Quote Originally Posted by ludin View Post
    they are not being jailed for not paying a fine what part of that don't you understand? they are being taken to jail on contempt of court. or they are being taken to jail for violation of the law.
    it is pretty simple. I have gotten tickets and not going to jail for it.gnoring a ticket is the same as not going to court. you get a contempt of court charge and you go to jail. that is why she was arrested. it makes it worse if she was driving without a license and knowingly driving without a insurance.
    `
    I think you're confused. What part of Bearden v. Georgia don't you understand?

    The ACLU is already suing Ferguson based on the Bearden v. Georgia ruling on debtors prison. Nothing to do with violating a judges order, to wit:

    The suit is filed on behalf of 11 plaintiffs who say they were too poor to pay but were then jailed — sometimes for two weeks or more. - Source

  7. #87
    Sage

    Join Date
    Dec 2013
    Last Seen
    Today @ 12:40 PM
    Lean
    Undisclosed
    Posts
    30,583

    Re: Civil Rights Attorneys Sue Ferguson Over 'Debtors Prisons'

    Quote Originally Posted by Paxaeon View Post
    `
    I think you're confused. What part of Bearden v. Georgia don't you understand?

    The ACLU is already suing Ferguson based on the Bearden v. Georgia ruling on debtors prison. Nothing to do with violating a judges order, to wit:
    what part of this has nothing to do with debtors prison don't you understand. bearden vs Georgia is irrelevant.
    it is a strawman argument.

    they are not going to debtors prison. they are going to prison for breaking the law not once but multiple times.
    they probably have warrents out for their arrest.

    The ACLU has no case in the matter.

  8. #88
    Dungeon Master
    Chicks dig the long ball

    azgreg's Avatar
    Join Date
    Jan 2012
    Location
    Phoenix, AZ
    Last Seen
    Today @ 11:44 AM
    Gender
    Lean
    Independent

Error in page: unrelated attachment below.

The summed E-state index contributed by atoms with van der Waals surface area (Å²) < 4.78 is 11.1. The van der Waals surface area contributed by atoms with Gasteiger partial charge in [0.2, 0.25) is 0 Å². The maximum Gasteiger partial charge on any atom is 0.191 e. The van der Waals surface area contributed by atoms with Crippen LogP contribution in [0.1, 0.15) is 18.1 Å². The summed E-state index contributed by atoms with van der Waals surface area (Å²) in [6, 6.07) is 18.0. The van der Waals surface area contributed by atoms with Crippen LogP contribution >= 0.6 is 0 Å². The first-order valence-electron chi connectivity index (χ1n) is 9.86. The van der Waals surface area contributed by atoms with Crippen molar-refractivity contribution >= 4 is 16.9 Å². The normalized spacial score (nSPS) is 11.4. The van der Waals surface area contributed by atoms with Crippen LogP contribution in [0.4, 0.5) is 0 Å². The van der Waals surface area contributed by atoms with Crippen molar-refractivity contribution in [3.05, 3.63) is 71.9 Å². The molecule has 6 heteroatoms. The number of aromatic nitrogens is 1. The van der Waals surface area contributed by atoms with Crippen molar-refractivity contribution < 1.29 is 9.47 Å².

Posts
    14,105

    Re: Civil Rights Attorneys Sue Ferguson Over 'Debtors Prisons'

    Quote Originally Posted by Paxaeon View Post
    `
    I think you're confused. What part of Bearden v. Georgia don't you understand?

    The ACLU is already suing Ferguson based on the Bearden v. Georgia ruling on debtors prison. Nothing to do with violating a judges order, to wit:
    He doesn't understand any of it and never will.

    https://supreme.justia.com/cases/federal/us/461/660/

    (a)If a State determines a fine or restitution to be the appropriate and adequate penalty for the crime, it may not thereafter imprison a person solely because he lacked the resources to pay it. Williams v. Illinois,399 U. S. 235; Tate v. Short,401 U. S. 395. If the probationer has willfully refused to pay the fine or restitution when he has the resources to pay or has failed to make sufficient bona fide efforts to seek employment or borrow money to pay, the State is justified in using imprisonment as a sanction to enforce collection. But if the probationer has made all reasonable bona fide efforts to pay the fine and yet cannot do so through no fault of his own, it is fundamentally unfair to revoke probation automatically without considering whether adequate alternative methods of punishing

    the probationer are available to meet the State's interest in punishment and deterrence. Pp. 461 U. S. 664-669.

    (b) The State may not use as the sole justification for imprisonment the poverty or inability of the probationer to pay the fine and to make restitution if he has demonstrated sufficient bona fide efforts to do so. Pp. 461 U. S. 669-672.

    (c) Only if alternative measure of punishment are not adequate to meet the State's interests in punishment and deterrence may the court imprison a probationer who has made sufficient bona fide efforts to pay the fine. To do otherwise would deprive the probationer of his conditional freedom simply because, through no fault of his own, he cannot pay. Such a deprivation would be contrary to the fundamental fairness required by the Fourteenth Amendment. Pp. 461 U. S. 672-673.
    I have CDO, it's like OCD but the letters are in alphabetical order like they should be.

  9. #89
    Dungeon Master
    Chicks dig the long ball

    azgreg's Avatar
    Join Date
    Jan 2012
    Location
    Phoenix, AZ
    Last Seen
    Today @ 11:44 AM
    Gender
    Lean
    Independent
    Posts
    14,105

    Re: Civil Rights Attorneys Sue Ferguson Over 'Debtors Prisons'

    With all the above being said if it's determined that the defendant just plain refuses to pay than all bets are off, he/she gets what they get.
    I have CDO, it's like OCD but the letters are in alphabetical order like they should be.

  10. #90
    Student
    Join Date
    Feb 2015
    Location
    Brussels
    Last Seen
    02-12-15 @ 11:45 AM
    Gender
    Lean
    Conservative
    Posts
    154

    Re: Civil Rights Attorneys Sue Ferguson Over 'Debtors Prisons'

    Quote Originally Posted by azgreg View Post
    With all the above being said if it's determined that the defendant just plain refuses to pay than all bets are off, he/she gets what they get.
    I think you've got that backwards: only if it can be shown that the person in question has made all efforts to be able to pay the fine he or she cannot be imprisoned.

Page 9 of 10 FirstFirst ... 78910 LastLast

Posting Permissions

  • You may not post new threads
  • You may not post replies
  • You may not post attachments
  • You may not edit your posts
  •